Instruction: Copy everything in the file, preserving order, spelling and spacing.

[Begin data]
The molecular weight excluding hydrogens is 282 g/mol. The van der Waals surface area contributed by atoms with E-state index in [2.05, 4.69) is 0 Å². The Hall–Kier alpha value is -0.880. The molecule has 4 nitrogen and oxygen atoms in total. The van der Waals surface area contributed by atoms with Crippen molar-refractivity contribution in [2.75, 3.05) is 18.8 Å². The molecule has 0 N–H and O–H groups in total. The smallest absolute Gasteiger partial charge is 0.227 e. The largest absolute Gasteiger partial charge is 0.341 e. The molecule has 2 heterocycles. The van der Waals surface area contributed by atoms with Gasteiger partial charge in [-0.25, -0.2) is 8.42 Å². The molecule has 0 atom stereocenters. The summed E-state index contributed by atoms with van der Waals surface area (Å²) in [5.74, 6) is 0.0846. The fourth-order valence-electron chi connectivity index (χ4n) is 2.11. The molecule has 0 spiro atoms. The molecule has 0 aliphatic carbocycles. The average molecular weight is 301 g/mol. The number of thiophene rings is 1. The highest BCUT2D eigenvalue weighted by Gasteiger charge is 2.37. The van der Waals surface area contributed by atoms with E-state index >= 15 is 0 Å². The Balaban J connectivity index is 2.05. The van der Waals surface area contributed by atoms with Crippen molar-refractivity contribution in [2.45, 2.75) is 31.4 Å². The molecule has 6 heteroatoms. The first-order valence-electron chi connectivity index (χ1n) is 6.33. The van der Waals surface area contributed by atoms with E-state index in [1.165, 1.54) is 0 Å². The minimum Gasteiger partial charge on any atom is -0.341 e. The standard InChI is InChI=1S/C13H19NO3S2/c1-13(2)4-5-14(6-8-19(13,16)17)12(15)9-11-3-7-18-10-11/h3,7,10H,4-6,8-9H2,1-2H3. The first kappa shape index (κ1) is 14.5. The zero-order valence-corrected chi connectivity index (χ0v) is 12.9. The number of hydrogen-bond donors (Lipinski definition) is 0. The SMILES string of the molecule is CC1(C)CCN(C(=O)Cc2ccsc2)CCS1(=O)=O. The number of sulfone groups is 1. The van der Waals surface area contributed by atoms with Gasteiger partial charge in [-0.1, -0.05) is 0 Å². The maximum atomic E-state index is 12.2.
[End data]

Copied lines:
The molecular weight excluding hydrogens is 282 g/mol. The van der Waals surface area contributed by atoms with E-state index in [2.05, 4.69) is 0 Å². The Hall–Kier alpha value is -0.880. The molecule has 4 nitrogen and oxygen atoms in total. The van der Waals surface area contributed by atoms with Crippen molar-refractivity contribution in [2.75, 3.05) is 18.8 Å². The molecule has 0 N–H and O–H groups in total. The smallest absolute Gasteiger partial charge is 0.227 e. The largest absolute Gasteiger partial charge is 0.341 e. The molecule has 2 heterocycles. The van der Waals surface area contributed by atoms with Gasteiger partial charge in [-0.25, -0.2) is 8.42 Å². The molecule has 0 atom stereocenters. The summed E-state index contributed by atoms with van der Waals surface area (Å²) in [5.74, 6) is 0.0846. The fourth-order valence-electron chi connectivity index (χ4n) is 2.11. The molecule has 0 spiro atoms. The molecule has 0 aliphatic carbocycles. The average molecular weight is 301 g/mol. The number of thiophene rings is 1. The highest BCUT2D eigenvalue weighted by Gasteiger charge is 2.37. The van der Waals surface area contributed by atoms with E-state index >= 15 is 0 Å². The Balaban J connectivity index is 2.05. The van der Waals surface area contributed by atoms with Crippen molar-refractivity contribution in [2.45, 2.75) is 31.4 Å². The molecule has 6 heteroatoms. The first-order valence-electron chi connectivity index (χ1n) is 6.33. The van der Waals surface area contributed by atoms with E-state index in [1.165, 1.54) is 0 Å². The minimum Gasteiger partial charge on any atom is -0.341 e. The standard InChI is InChI=1S/C13H19NO3S2/c1-13(2)4-5-14(6-8-19(13,16)17)12(15)9-11-3-7-18-10-11/h3,7,10H,4-6,8-9H2,1-2H3. The first kappa shape index (κ1) is 14.5. The zero-order valence-corrected chi connectivity index (χ0v) is 12.9. The number of hydrogen-bond donors (Lipinski definition) is 0. The SMILES string of the molecule is CC1(C)CCN(C(=O)Cc2ccsc2)CCS1(=O)=O. The number of sulfone groups is 1. The van der Waals surface area contributed by atoms with Gasteiger partial charge in [-0.1, -0.05) is 0 Å². The maximum atomic E-state index is 12.2.